Curb terror: FBI to rope in Muslims, Sikhs
US investigating agency has launched a pilot programme CREST to reach out to various community leaders.india Updated: Jun 14, 2006 11:22 IST
The US Federal Bureau of Investigation (FBI) has launched a pilot programme to reach out to community leaders from the Muslim, Sikh and a few other select communities across nationalities and rope them in in its fight against global terrorism.
Called the Community Relations Executive Seminar Training or CREST, the programme aims at three things: bridge the trust gap, develop a bond, and build a level of confidence where the FBI and the community leaders believe in each other to have an honest and lasting friendship.
CREST has been launched "because if the threat is now home-grown to a large extent, we have to be looking for it at home," said John Miller, FBI's assistant director of public affairs briefing foreign media on the agency's work with counter terrorism, counter-intelligence, criminal investigation, and cyber crime in New York.
Initially started in New York, Los Angeles, Buffalo and Albany, where there are very vibrant and active Muslim communities, the programme is being expanded nationally to other areas with large Muslim, Sikh and other communities that would play into the cultural diversity outreach.
Since a lot of these communities look on the FBI and the federal government at large with a great deal of suspicion, the FBI wanted to have some kind of insurance," said Miller, who's also head of the Los Angeles Police Department counter- terrorism office.
The idea was to have the kind of tripwires that will make community members, even those that hold the FBI or the federal government with some level of suspicion, cross the line and come forward and say, "I've seen something, I've heard something, I've picked up on something that I'm not comfortable with that may be something you need to know about."
"So rather than wait for them to come to us -- well, for instance, with complaints, as they did in some of these other cities -- we're going to extend the hand of friendship and say, 'Let's begin to talk, even though we don't have any particular problem,' to again try and achieve that three-step process to get to some place where there is a level of trust and confidence," Miller said.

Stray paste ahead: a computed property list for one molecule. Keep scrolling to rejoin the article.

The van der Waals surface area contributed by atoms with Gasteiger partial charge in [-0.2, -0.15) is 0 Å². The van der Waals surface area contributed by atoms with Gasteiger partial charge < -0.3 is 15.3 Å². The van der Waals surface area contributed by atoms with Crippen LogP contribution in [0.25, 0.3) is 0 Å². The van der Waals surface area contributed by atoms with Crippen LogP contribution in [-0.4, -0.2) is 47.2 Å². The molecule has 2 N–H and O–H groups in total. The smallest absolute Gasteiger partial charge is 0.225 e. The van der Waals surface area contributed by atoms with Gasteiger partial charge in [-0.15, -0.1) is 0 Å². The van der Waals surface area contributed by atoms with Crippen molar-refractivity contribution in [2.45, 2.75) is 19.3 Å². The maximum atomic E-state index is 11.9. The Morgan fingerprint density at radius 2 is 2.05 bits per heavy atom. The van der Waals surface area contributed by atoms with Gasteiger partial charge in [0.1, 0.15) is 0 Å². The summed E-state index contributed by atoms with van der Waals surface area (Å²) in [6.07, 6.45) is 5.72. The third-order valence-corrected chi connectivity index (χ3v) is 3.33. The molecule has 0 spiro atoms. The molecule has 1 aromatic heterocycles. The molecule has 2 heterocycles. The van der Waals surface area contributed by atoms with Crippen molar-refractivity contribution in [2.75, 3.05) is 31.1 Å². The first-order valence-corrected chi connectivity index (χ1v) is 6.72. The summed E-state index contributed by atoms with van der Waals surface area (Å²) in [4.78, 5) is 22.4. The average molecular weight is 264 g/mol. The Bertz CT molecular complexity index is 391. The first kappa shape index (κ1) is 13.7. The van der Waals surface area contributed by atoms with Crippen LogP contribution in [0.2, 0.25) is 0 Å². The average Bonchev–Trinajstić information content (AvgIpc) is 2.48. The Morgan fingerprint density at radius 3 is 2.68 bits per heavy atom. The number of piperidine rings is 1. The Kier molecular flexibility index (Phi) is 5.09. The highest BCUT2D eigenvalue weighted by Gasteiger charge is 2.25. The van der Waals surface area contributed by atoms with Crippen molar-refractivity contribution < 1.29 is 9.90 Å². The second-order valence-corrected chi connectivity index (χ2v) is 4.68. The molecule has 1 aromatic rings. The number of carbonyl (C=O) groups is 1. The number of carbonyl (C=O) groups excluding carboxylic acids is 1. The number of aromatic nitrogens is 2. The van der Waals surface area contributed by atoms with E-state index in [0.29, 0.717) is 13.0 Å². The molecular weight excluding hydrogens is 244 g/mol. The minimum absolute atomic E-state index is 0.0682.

Unlike 'Citizens Academy', another FBI programme where participants get a real introduction to the FBI from the inside, the CREST programme involves no background check with a community leader to conduct outreach as "it's probably the wrong first step in making friends."
"So we go out to them. It can be a mosque, it can be a meeting hall, it can be a neutral site, it can be a restaurant. It doesn't really matter where; the importance is if you're going to be doing what you call outreach, you should go out, otherwise it's in-reach."
A couple of months ago, a town meeting in New York that brought a large group of the Pakistani community together in a restaurant was broadcast live on local Pakistani television. Despite the heat, there was standing room only.
In Buffalo, town meetings have been broadcast across "Bridges TV," an English language station and an Arab-American set of cable stations.
In Los Angeles, FBI put together a town meeting with the Muslim Public Affairs Council and a number of other groups involved in their Cultural Diversity Advisory Board.
Allaying any apprehension among the Muslim communities that rather than wanting and targeting those who are potentially terrorists FBI could be making them targets of entrapment, Miller said he understood the concern, but it should not be a great worry to any legitimate member of the community.
"Speaking in plain terms, if I go to you and say, 'Listen, I've got a great plan that we can blow up a building at 50th and third,' and I keep talking to you about it, your job is to pick up the phone and call the police or the FBI - not to say, 'Yeah, well, what kind of explosives would we use, and where would we get them, and how would we get the money.'
"You might call that entrapment because it's my idea. But when you get down to the bottom line, somebody who has no proclivity towards terrorism or violence can't be sucked into one of these plots without some level of intention."
In Miller's view, the best tool to counter the terrorism threat is community relations, besides increased cooperation between international agencies and local law enforcement partners.
Community relations cannot be looked on as a feel-good piece anymore, he said, because it's not just about community policing or making friends for the sake of making friends.
But because one can't just count on the idea that some satellite will intercept it, that some piece of pocket litter found in some safe house three continents away is going to be the key to stopping the attack, Miller said.